Ancient Byblos ruin, temple of the Obelisks
Ancient Byblos ruin, temple of the Obelisks

The site of ancient Byblos lies on the Lebanese coast about 25 miles north of Beirut. It has been continuously occupied since the late Neolithic Period (c. 5000 b.c.e.), and its tradition claims that it is the oldest city in the world.

The Greeks gave the name Byblos to the site because they imported Egyptian papyrus, or byblos, through the city. The Egyptians called it Kebeny, but the name of the city was Gubal to its inhabitants, and later Gebal. Byblos persists as the name of the archaeological site, but the town’s name in Arabic is Jebeil.

For centuries the location of the ancient city was forgotten until discovered by the French scholar Ernest Renan in 1860. It lay under the town of Jebeil, the walls of its houses containing inscribed stones from the city’s ancient past.

Between 1919 and 1924 Pierre Montet’s excavations revealed the tombs of nine ancient rulers of Byblos. Maurice Dunand succeeded Montet, conducting excavations from 1925 to 1975.

The fourth-century c.e. geographer Strabo described Byblos as a “city on a height only a short distance from the sea.” It had an excellent geographical situation where trade routes from north and south met.

The city was built on a promontory, behind which the mountains of Lebanon came closest to the sea, providing easy access to vast forests of cedar wood and reserves of copper ore. On either side of the promontory were bays that provided natural harbors, the larger one to the south.

On the north side lay the upper town, or acropolis, holding the palaces and temples. The harbors were not particularly large but quite capable of handling the goods that flowed in and out of Byblos. Exports included Canaanite wine and oil and the all-important timber.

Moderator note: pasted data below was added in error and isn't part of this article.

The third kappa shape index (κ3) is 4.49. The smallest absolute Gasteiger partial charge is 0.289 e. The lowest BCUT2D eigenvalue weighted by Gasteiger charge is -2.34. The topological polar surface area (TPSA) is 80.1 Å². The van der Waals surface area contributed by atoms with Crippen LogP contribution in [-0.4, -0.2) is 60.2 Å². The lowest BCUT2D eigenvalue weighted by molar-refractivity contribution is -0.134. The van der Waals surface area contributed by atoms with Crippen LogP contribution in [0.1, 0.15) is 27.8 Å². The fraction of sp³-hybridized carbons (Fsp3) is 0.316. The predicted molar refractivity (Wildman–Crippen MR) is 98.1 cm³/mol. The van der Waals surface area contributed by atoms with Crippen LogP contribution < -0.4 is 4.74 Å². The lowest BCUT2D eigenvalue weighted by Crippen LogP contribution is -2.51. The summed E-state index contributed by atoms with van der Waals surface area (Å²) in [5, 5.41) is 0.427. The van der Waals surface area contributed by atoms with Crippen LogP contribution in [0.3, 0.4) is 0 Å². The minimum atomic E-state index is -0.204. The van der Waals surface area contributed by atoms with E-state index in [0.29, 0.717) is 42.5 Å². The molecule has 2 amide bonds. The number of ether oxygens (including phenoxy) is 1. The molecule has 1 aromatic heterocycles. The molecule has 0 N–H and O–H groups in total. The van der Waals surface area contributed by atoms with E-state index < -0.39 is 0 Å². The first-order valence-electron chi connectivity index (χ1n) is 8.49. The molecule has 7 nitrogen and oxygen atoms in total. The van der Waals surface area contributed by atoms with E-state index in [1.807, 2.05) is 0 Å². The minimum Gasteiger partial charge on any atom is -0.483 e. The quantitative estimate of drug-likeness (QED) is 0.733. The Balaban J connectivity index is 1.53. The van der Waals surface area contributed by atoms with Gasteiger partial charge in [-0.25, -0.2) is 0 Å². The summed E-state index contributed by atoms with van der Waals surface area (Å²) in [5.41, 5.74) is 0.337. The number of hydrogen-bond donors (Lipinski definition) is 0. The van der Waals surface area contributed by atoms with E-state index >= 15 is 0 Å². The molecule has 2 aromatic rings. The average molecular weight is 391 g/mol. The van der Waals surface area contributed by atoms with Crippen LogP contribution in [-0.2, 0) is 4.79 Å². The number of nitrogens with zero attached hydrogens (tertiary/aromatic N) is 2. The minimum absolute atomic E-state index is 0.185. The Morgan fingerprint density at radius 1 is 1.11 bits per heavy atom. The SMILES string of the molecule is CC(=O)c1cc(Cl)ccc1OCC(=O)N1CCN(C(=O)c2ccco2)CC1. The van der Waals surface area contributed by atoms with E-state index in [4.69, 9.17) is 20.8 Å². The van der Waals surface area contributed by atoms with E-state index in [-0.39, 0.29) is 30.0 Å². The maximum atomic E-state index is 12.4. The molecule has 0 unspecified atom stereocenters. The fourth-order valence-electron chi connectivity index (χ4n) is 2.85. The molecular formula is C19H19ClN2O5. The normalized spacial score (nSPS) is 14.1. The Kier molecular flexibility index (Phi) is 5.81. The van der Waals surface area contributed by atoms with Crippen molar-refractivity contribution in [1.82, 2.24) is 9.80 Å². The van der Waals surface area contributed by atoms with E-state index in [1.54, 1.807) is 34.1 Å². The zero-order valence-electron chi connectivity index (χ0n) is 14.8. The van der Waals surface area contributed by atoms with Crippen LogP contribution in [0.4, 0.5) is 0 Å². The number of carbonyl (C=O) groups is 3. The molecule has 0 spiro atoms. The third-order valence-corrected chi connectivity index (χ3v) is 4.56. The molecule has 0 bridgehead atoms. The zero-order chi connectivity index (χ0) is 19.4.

Another Bylos ruin in port
Another Bylos ruin in port

The earliest example of the Phoenician alphabet (c. 1000 b.c.e.) is found on the sarcophagus of King Ahiram of Byblos. Remains from nearly 3,000 years of contact with Egypt survive, including artifacts inscribed with names of pharaohs from all periods.

Trade was disrupted around 2300 b.c.e. by Amorite tribes from the desert invading the coastal plain and attacking Byblos. The city soon recovered and entered on a period of great prosperity that lasted until the coming of the Sea Peoples in the 13th century b.c.e.

The Iron Age (1200–586 b.c.e.) ushered in the Phoenician age of Byblos: the blend of the coastal Canaanites and the Sea Peoples. After 1000 b.c.e. the city was never completely independent of the great powers, Assyria, Babylon, and Persia.

Byblos always put trade first and submitted to its overlords, including Alexander the Great, to whom it surrendered and was spared. After Alexander’s conquest the city slowly adopted Greek culture and language.

The arrival of the Romans in 64 b.c.e. brought three centuries of peace and prosperity to the city, along with the building of temples, theaters, and baths. Byzantine imperial rule brought a Christian bishop to the city, but there are few remains from this period. In 636 c.e. the city passed under Arab rule until taken by the crusaders in 1104.

Around 1215 the crusaders built the Church of St. John the Baptist. In 1289 the city surrendered to the Mamelukes, and in the 15th century Byblos was taken over by the Ottoman Turks, under whose rule Jebeil operated as an obscure fishing port.